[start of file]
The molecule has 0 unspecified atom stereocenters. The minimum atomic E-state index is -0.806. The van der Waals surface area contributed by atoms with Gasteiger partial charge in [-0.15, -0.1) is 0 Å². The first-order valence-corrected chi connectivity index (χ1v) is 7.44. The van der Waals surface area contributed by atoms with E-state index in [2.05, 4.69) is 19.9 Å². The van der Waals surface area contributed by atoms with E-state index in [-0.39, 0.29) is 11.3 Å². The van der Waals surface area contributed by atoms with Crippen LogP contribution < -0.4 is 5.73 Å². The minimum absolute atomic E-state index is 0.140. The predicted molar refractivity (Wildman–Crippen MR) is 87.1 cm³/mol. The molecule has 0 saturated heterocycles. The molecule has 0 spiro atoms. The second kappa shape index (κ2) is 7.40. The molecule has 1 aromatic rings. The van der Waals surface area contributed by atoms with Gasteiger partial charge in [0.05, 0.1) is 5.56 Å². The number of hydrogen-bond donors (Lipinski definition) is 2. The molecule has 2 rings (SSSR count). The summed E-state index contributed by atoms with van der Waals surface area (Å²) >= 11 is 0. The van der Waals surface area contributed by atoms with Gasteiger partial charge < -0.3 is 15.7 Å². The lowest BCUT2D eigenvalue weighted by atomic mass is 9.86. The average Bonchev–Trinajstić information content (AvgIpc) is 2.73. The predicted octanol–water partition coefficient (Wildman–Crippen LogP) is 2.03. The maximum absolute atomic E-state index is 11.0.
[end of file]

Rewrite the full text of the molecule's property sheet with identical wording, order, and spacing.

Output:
The molecule has 0 unspecified atom stereocenters. The minimum atomic E-state index is -0.806. The van der Waals surface area contributed by atoms with Gasteiger partial charge in [-0.15, -0.1) is 0 Å². The first-order valence-corrected chi connectivity index (χ1v) is 7.44. The van der Waals surface area contributed by atoms with E-state index in [2.05, 4.69) is 19.9 Å². The van der Waals surface area contributed by atoms with E-state index in [-0.39, 0.29) is 11.3 Å². The van der Waals surface area contributed by atoms with Crippen LogP contribution < -0.4 is 5.73 Å². The minimum absolute atomic E-state index is 0.140. The predicted molar refractivity (Wildman–Crippen MR) is 87.1 cm³/mol. The molecule has 0 saturated heterocycles. The molecule has 0 spiro atoms. The second kappa shape index (κ2) is 7.40. The molecule has 1 aromatic rings. The van der Waals surface area contributed by atoms with Gasteiger partial charge in [0.05, 0.1) is 5.56 Å². The number of hydrogen-bond donors (Lipinski definition) is 2. The molecule has 2 rings (SSSR count). The summed E-state index contributed by atoms with van der Waals surface area (Å²) >= 11 is 0. The van der Waals surface area contributed by atoms with Gasteiger partial charge < -0.3 is 15.7 Å². The lowest BCUT2D eigenvalue weighted by atomic mass is 9.86. The average Bonchev–Trinajstić information content (AvgIpc) is 2.73. The predicted octanol–water partition coefficient (Wildman–Crippen LogP) is 2.03. The maximum absolute atomic E-state index is 11.0.